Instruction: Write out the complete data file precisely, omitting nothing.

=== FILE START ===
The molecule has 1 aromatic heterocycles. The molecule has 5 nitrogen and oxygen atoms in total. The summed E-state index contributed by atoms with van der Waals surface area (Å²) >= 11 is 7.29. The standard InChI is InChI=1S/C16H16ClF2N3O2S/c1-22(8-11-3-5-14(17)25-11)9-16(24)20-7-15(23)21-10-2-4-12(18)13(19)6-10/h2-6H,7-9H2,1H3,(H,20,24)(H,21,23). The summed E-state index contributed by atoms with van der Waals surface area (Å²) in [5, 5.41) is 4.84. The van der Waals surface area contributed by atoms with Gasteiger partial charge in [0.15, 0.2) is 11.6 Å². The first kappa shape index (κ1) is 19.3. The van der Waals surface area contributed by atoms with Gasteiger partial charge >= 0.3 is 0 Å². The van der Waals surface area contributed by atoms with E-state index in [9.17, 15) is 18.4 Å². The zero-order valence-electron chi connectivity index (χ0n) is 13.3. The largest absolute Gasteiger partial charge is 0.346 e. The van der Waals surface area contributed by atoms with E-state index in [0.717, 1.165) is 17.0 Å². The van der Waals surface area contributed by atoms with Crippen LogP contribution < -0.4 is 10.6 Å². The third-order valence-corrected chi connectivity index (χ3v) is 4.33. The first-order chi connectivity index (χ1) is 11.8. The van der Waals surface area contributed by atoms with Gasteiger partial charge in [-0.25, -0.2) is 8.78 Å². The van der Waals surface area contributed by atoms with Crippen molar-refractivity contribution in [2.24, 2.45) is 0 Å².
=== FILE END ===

The molecule has 1 aromatic heterocycles. The molecule has 5 nitrogen and oxygen atoms in total. The summed E-state index contributed by atoms with van der Waals surface area (Å²) >= 11 is 7.29. The standard InChI is InChI=1S/C16H16ClF2N3O2S/c1-22(8-11-3-5-14(17)25-11)9-16(24)20-7-15(23)21-10-2-4-12(18)13(19)6-10/h2-6H,7-9H2,1H3,(H,20,24)(H,21,23). The summed E-state index contributed by atoms with van der Waals surface area (Å²) in [5, 5.41) is 4.84. The van der Waals surface area contributed by atoms with Gasteiger partial charge in [0.15, 0.2) is 11.6 Å². The first kappa shape index (κ1) is 19.3. The van der Waals surface area contributed by atoms with Gasteiger partial charge >= 0.3 is 0 Å². The van der Waals surface area contributed by atoms with E-state index in [9.17, 15) is 18.4 Å². The zero-order valence-electron chi connectivity index (χ0n) is 13.3. The largest absolute Gasteiger partial charge is 0.346 e. The van der Waals surface area contributed by atoms with E-state index in [0.717, 1.165) is 17.0 Å². The van der Waals surface area contributed by atoms with Crippen LogP contribution < -0.4 is 10.6 Å². The third-order valence-corrected chi connectivity index (χ3v) is 4.33. The first-order chi connectivity index (χ1) is 11.8. The van der Waals surface area contributed by atoms with Gasteiger partial charge in [-0.25, -0.2) is 8.78 Å². The van der Waals surface area contributed by atoms with Crippen molar-refractivity contribution in [2.24, 2.45) is 0 Å².